Cary confronts its sameness

Staff WriterMay 5, 2007 

— It took the residents of Remington Oaks Circle a while to adjust to the sameness of their block. They had to use small cues to tell their homes from their neighbors', such as the stonework on the garage.

"I've pulled into my neighbor's driveway many times," said Debbie Davis. "One time I even put my key into the door. I was like, 'Why is the key not working?' "

It is one of the oldest complaints about suburbia: The houses look the same. Urbanites laugh about it, academics write about it, and folk singers wail about it. Now, developers and suburban planners are getting into the act.

Cary planners are drawing up anti-monotony rules that would require builders to vary the look of new homes. The Town Council will consider them later this year. Should it approve them, the town would join a small group of communities in Arizona, Illinois and elsewhere demanding architectural variety in new neighborhoods.

"I think it's good to discuss," said Councilwoman Jennifer Robinson. "If we don't improve the distinguishment of some of these houses we may have to start painting the numbers on the curb."

The proposal has caused worry for those who find economy in monotony. Builders cut production costs by limiting construction options. That gives buyers a chance to get a bigger home or a place in a nicer community than they might otherwise be able to afford.

"They may think it looks nice, but in practicality it's going to create some challenges," Tim Minton, head of the Home Builders Association of Raleigh-Wake County. "My concern is they're going to be pushing people out of Cary over time."

Debates over the looks of suburban neighborhoods have raged since suburbia's boom began after World War II. Scoffers have been around almost as long as the houses. They even have a theme song: Malvina Reynolds' 1960s ditty "Little Boxes," which describes "little boxes made of ticky tacky" where people are "all the same."

At the heart of the controversy is a speed-building technique still in use today: replication of a model home. Towns started banning cookie-cutter construction in the 1970s, though no community in the Triangle has gone that far yet. Before Cary started studying the idea, the last mention of anti-monotony rules came in a 2002 Wake County draft report on growth management options.

The push for more variety in Cary runs slightly counter to the town's mandate for brown-tinted sameness. This is a place where McDonald's cannot display its golden arches above the road and homeowners associations regulate residents' home colors, mailbox choices and height of fences.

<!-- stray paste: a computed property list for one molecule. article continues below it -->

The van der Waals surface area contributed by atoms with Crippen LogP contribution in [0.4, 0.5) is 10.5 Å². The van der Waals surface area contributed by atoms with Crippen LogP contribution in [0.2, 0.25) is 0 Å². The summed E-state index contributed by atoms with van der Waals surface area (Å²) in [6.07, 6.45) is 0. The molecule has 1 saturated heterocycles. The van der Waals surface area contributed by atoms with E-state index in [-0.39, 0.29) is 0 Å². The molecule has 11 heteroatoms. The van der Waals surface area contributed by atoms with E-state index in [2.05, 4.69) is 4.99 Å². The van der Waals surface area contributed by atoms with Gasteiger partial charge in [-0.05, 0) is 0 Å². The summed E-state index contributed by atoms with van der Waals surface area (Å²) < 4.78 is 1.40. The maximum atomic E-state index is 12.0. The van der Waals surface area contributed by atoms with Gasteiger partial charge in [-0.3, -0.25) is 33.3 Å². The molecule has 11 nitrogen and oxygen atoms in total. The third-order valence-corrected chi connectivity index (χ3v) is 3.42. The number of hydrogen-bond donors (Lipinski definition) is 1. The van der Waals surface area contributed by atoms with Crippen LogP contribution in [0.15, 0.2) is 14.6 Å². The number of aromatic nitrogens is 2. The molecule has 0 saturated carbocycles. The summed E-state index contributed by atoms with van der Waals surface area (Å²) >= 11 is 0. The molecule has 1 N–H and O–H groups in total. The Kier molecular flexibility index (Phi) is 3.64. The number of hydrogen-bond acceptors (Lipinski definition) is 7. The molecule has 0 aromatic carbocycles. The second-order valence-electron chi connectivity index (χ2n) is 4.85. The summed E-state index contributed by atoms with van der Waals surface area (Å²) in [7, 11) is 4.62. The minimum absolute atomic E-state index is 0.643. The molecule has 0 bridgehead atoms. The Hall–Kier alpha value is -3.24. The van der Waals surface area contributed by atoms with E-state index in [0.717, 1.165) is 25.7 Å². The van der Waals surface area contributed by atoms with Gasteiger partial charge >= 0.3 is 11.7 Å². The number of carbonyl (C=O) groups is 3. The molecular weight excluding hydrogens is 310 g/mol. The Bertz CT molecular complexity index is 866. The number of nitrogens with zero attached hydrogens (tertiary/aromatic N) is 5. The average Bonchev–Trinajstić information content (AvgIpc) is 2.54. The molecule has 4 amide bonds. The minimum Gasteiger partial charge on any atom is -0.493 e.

"It's good and it's bad," said Ray Kouzel, 38, who lives with his parents on a cul-de-sac of 17 nearly identical brick homes. "Everything's beige, and everything's the same shade, but that's a good thing to me. Having some uniformity to the neighborhood keeps everybody from doing something really outrageous."

Town planners have decided against a strict anti-monotony code. Instead, they have drawn up a proposal that would require neighboring homes to vary in color, design or height, among other things. Development industry representatives who reviewed the draft rules this week did not object much, in part because most builders already do that.

"There are some communities now in Cary that if you had been drinking, you wouldn't know which house was yours," said Jerry Turner, a development consultant. "The development community doesn't want that."

It remains unclear whether such a rule would actually ensure that all new homes in Cary would be easily distinguishable from their neighbors. Builders in the only other place in the state with anti-monotony rules, Cabarrus County outside Charlotte, just started building the first subdivision under the regime. In Carol Stream, Ill., outside Chicago, the anti-monotony rules have not prevented motivated builders from putting up cookie-cutter neighborhoods, according to Village Planner John Svalenka.

"To the trained eye, they're pretty monotonous, still," Svalenka said.

N.C. State University architecture professor Paul Tesar said the best way to make suburbia a more varied place may be to give it time. Residents eventually will settle in and make renovations. Saplings will grow into big trees.

"I'm not sure whether dictating variety is the right way to go about it," he said. "It will still seem sort of fake and artificial as well."

Change is likely to come, no matter what. Levittown, N.Y., the most famous of the early cookie-cutter subdivisions, has turned into a showcase of suburban variety after six decades of paint jobs, renovations and homegrown architectural customization. It's the immutable law of suburbia: The houses cannot stay the same forever. The people inside them are too different.

Staff writer Toby Coleman can be reached at 829-8937 or

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